Oates, David 1950–
Oates, David 1950–
PERSONAL: Born March 12, 1950, in Glendale, CA; companion of Horatio Hung-Yan Law (an artist). Education: Emory University, Ph.D., 1978.
ADDRESSES: Office—Clark College, 1800 N. McLoughlin Blvd., Vancouver, WA 98663.
CAREER: Writer. Johnson C. Smith University, Charlotte, NC, assistant professor of English, 1978–80; Pepperdine University, Malibu, CA, adjunct professor of English and humanities, 1980–84; Northrop University, Los Angeles, CA, assistant professor, 1985–90, associate professor of English, 1990–91, chair of department of humanities and social sciences, 1989–91; Clark College, Vancouver, WA, professor of English, 1993–. Adjunct professor at Pepperdine University, 1992, and Marylhurst University, 1993–94, 2001–.
Earth Rising: Ecological Belief in an Age of Science, Oregon State University Press (Corvallis, OR), 1989.
Peace in Exile (poetry), Oyster River Press (Durham, NH), 1992.
Paradise Wild: Reimagining American Nature, Oregon State University Press (Corvallis, OR), 2003.
Channeling Walt in Time of War (poetry), privately printed, 2004.
Contributor to reference books; contributor of articles, fiction, and poetry to periodicals, including Nimrod International Journal of Prose and Poetry, Isotope, and Zygon: Journal of Religion and Science.
WORK IN PROGRESS: Portland Unlimited: A Walking Journey around an Urban and Natural Experiment (tentative title); StealHead, a collection of poetry, history, fiction, art, and autobiography.
SIDELIGHTS: David Oates told CA: "My mission as a writer is to encourage responsibility and loving kindness toward ourselves and the natural world—at the same time. Once we recognize that Eden is not lost—that we are not trapped on the wrong side of Paradise—that nature is not ended, then we can get to work fixing our mistakes, doing a better job of living as part of the wild, amazing, natural world.
"It's always partly a personal story, so I start with the funny/sad tale of how I took myself into the mountains for refuge, a gay boy raised in a fundamentalist household, trying to establish myself in the macho world of mountaineering.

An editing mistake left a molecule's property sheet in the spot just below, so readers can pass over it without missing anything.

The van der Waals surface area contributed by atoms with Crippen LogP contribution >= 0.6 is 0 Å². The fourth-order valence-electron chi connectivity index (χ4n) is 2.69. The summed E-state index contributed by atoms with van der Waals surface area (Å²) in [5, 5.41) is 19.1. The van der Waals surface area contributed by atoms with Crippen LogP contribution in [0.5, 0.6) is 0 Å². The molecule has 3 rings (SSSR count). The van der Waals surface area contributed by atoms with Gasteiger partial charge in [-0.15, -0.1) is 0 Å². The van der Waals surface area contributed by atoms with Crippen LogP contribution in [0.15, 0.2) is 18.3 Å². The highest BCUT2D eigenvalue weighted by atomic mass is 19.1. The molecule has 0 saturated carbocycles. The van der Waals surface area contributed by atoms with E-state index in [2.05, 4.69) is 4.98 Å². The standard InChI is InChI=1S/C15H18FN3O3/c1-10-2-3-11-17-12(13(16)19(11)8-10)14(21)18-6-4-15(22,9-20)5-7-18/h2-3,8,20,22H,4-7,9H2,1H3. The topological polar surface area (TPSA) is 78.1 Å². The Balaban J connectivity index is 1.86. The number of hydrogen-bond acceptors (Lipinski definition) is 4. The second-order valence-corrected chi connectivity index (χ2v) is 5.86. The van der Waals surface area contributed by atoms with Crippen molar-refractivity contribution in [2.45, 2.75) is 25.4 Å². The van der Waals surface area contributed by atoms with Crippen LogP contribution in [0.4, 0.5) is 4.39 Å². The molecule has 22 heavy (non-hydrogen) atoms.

"From there, I find myself exploring wildly different (but overlapping) subject areas: questions of gender definition and queerness; episodes of our use and abuse of the natural world; the influence of nature writers like John Muir, Henry David Thoreau, and my own great-great uncle William Bartram; other writers, especially Walt Whitman; and how we construct our natural and urban reality. I often try to ground this exploration in concrete bodily experience. The act of walking itself is frequently both the subject and the opportunity for further discovery.
"I employ strategies of imitating, reimagining, and appropriating elements of the past. As I walk the 260-mile Portland "Urban Growth Boundary,' I create imagined dialogues with dead 'companions' whose work has influenced mine, such as Italo Calvino and Paul Shepard. Poems in Channeling Walt in Time of War take the voice of Whitman or try to re-see what lynching means. I examine the strange intertwined Northwest stories of Ranald McDonald, Chief Concomly, and Meredith Gairdner, and feel a transhistorical kinship drawing their time toward ours.
"I'd like to probe what it means to be a creative, intellectual, political, and sexual being in a time when our country is making war and abusing the natural world. Detached attachment makes sense to me. We must remember that every historical age is a horror, within which one must find peace and beauty, even while fighting fiercely for the truth that will remind us of our common flesh."
BIOGRAPHICAL AND CRITICAL SOURCES:
Oates, David, Paradise Wild: Reimagining American Nature, Oregon State University Press (Corvallis, OR), 2003.
Lambda Book Report, August-September, 2004, Lucy Jane Bledsoe, review of Paradise Wild: Reimagining American Nature, p. 18.
David Oates Home Page, http://www.davidoates.info/ (February 17, 2005).